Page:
“There’s no need to move or convey grains a long distance to get to the rail head, which is right at the dock, making it easier and more convenient for trans-loading or unloading product within the terminal,” says Carl Parker, AGP’s director of bulk operations.
When AGP hopper railcars arrive at the port, they are spotted in the rail yard by the PSAP Railroad. Longshoremen staffed by the International Longshore and Warehouse Union (ILWU) grab 50 cars at a time and pull them through the shed to the west of the tracks and then reposition the cars back through the facility’s CompuWeigh reader. The system confirms the origin of the railcar and the long-shore unit is given the OK to unload two cars simultaneously into the rail pit with a Divine drag conveyor, where it is elevated on Hi Roller belts to an Intersystems leg. The grain or meal is then elevated again through a series of Hi Roller conveyors, and it is distributed into one of the eight silos.
To load a vessel, a Laidig unloader removes meal from the silo, and a series of Hi Roller conveyors move the meal or grain to the scale house. A CompuWeigh scale system weighs the commodity and distributes it to a 60,000-bushel/hour Hendrik enclosed air-ride conveyor that moves the grain through a TMSA crane conveyor and, from the spout, the product is loaded into the vessel’s hold.
AGP also has the ability to elevate whole grain into four 80,000-bushel shipping bins where Washington State Department of Agriculture (WSDA) inspectors, who provide third-party grading services for the Federal Grain Inspection Service (FGIS), control the shipping silos, assign status labels and prepare the whole grains for shipping. When AGP is loading whole grains, three WSDA inspectors will work eight-hour shifts to monitor grain quality — pulling samples, grading grains — to ensure it complies with the shipping contract.
If IP is the objective, AGP/PGH uses the original facility to load directly from railcar to the ship — no legs, just moving grain from one belt conveyor to the next, passing through a Garner dockside bulk weigher and sampler, to the next belt conveyor and onto the ship via the Hendrik conveyor.
“[The Hendrik enclosed air-suspended belt conveyor] was designed so there’s minimum chance of a product being left in the conveyances,” Parker notes. “We have the ability to originate product, identify the railcars, upload it to electronic format, transfer it to the facility here — plus track all those railcars through the facility. This allows us to manage quality and integrity of the product.”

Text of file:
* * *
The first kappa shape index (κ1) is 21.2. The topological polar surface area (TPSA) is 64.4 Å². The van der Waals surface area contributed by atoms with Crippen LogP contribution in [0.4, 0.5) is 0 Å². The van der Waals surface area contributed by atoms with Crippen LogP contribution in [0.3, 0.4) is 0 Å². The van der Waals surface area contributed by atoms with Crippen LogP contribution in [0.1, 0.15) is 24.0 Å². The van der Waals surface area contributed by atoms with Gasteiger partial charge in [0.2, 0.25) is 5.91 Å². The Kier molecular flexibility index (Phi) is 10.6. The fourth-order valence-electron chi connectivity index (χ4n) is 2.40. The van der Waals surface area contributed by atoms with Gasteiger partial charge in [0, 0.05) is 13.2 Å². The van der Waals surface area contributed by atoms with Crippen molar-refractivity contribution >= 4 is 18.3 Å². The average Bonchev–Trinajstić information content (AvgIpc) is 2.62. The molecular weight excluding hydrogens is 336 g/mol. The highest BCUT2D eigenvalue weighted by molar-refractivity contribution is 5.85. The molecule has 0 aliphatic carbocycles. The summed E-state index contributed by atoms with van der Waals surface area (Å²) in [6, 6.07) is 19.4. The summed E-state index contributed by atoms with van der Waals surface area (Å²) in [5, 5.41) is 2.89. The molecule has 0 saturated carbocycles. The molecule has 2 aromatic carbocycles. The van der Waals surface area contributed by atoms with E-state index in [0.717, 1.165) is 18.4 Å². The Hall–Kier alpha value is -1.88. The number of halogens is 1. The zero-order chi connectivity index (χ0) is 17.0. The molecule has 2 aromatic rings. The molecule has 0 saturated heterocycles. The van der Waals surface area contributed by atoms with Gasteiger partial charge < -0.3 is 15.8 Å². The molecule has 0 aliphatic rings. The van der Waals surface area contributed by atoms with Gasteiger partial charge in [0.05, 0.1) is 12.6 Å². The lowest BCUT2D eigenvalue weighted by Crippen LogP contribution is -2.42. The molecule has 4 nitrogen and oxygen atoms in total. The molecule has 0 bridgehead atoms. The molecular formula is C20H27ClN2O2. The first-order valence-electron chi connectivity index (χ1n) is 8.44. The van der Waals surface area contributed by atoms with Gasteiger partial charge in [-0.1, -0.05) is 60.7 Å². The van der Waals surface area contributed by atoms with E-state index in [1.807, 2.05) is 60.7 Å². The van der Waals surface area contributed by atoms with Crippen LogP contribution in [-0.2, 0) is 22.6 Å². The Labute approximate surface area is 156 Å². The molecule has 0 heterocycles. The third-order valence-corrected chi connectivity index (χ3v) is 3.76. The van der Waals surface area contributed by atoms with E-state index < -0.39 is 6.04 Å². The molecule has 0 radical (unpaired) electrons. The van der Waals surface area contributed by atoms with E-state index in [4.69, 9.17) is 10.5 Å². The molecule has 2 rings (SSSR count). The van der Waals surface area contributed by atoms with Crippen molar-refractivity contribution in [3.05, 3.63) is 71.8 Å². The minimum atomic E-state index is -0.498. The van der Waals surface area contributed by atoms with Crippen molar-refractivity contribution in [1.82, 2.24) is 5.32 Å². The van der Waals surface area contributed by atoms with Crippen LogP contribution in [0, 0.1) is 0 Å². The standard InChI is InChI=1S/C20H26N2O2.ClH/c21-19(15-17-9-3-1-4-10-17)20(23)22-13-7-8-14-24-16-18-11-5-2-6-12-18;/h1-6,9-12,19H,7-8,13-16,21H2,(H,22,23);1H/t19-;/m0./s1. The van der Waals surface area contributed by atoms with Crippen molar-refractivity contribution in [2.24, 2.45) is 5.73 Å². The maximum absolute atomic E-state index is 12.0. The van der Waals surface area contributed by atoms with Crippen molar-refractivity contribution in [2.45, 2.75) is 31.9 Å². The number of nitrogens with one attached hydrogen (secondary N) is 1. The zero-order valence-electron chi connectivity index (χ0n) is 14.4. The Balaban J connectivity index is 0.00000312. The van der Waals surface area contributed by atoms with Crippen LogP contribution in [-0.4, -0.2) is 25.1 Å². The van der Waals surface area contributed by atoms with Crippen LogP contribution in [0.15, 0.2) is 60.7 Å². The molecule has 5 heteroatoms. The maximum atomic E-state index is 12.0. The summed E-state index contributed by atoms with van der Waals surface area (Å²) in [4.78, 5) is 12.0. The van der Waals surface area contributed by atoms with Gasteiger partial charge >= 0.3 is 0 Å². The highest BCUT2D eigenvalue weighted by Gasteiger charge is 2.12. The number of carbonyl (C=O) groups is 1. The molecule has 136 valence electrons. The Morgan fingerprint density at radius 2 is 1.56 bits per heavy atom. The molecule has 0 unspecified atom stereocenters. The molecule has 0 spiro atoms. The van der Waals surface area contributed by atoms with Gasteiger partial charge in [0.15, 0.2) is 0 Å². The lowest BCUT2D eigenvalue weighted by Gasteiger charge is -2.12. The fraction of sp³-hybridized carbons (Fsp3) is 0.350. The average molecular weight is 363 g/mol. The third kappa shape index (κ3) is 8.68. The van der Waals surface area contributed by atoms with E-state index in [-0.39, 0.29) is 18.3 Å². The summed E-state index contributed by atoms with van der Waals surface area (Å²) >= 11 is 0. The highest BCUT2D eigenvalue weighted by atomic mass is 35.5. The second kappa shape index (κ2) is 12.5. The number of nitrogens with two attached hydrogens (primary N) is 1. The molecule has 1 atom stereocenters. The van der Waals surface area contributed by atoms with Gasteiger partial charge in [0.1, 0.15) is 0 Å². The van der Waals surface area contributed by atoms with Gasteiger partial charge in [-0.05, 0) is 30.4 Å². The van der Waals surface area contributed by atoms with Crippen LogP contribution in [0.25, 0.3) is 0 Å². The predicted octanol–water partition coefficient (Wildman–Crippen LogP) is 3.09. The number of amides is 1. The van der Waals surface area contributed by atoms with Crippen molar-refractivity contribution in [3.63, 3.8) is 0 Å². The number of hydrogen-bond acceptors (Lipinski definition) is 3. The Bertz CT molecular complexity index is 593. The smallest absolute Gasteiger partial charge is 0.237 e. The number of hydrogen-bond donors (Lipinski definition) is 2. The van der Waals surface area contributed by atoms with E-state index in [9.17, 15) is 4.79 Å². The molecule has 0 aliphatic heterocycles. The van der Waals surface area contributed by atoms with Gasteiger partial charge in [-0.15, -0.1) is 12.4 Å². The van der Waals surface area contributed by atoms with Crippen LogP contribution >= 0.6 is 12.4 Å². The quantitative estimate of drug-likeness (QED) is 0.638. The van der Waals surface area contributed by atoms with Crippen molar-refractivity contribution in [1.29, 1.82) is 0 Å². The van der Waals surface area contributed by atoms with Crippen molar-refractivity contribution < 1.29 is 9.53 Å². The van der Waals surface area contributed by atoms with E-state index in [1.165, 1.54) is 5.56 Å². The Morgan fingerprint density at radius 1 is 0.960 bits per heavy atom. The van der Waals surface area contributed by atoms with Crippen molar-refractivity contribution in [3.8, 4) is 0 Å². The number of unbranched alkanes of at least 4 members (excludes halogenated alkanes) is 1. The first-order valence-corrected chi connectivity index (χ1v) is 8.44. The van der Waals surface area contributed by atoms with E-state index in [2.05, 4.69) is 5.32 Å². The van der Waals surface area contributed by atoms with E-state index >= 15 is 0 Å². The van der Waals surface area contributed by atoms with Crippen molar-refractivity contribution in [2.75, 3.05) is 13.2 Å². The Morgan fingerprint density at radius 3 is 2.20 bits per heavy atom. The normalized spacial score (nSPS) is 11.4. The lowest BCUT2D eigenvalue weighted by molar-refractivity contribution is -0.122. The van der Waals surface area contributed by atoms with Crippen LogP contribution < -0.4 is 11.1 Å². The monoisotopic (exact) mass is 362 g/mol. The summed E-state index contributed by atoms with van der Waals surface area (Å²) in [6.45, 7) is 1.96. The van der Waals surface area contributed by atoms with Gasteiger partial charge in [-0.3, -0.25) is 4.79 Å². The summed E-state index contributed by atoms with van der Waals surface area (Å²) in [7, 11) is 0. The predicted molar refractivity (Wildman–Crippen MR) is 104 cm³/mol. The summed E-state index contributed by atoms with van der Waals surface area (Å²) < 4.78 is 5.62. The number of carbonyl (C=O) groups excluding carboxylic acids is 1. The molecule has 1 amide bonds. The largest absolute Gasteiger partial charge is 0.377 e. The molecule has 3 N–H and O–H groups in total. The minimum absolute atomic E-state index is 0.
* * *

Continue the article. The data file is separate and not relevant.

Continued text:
AGP/PGH began using the new facility to receive grain in mid-December 2011 and loaded its first ship from the expand site, a combo ship of soy meal and soybeans headed to China, in early January 2012. The primary bulk commodity being handled by AGP at the port is soy meal (90%), but Parker expects the product mix to balance out as it moves forward to include more DDGS, soybeans, corn, gluten meal and beet pulp pellets.
“We’re poised to be the fastest, most efficient by-products shipper in the Northwest,” states Mike Cenci, AGP/PGH’s facility manager and the only AGP employee stationed at the terminal.
Partnership benefits community
The Port of Grays Harbor is a countywide port district, a municipal form of government created to foster economic development, owned by the property taxpayers in Grays Harbor County. The citizens elect three commissioners, essentially a board of directors, who hire an executive director and support staff to carry forward the commission’s economic vision within the community. The port is responsible for about 25% of jobs in the county.
“AGP is our anchor tenant; they were the first to see the opportunity to control their own destiny,” Nelson says. “We didn’t sell the dock or the land, but we gave them a long-term lease to build a facility to load vessels and do their marketing so they have a vested interest in the community.
“The new terminal has transformed our skyline and has become a focal landmark that gives identity to the community.”
AGP’s investment in PGH has been a catalyst for growth in Grays Harbor. Since AGP set up shop, numerous companies also made an investment at the port. “[AGP’s] foresight and vision has really had a positive impact on the community by blazing the way for others to follow,” he says.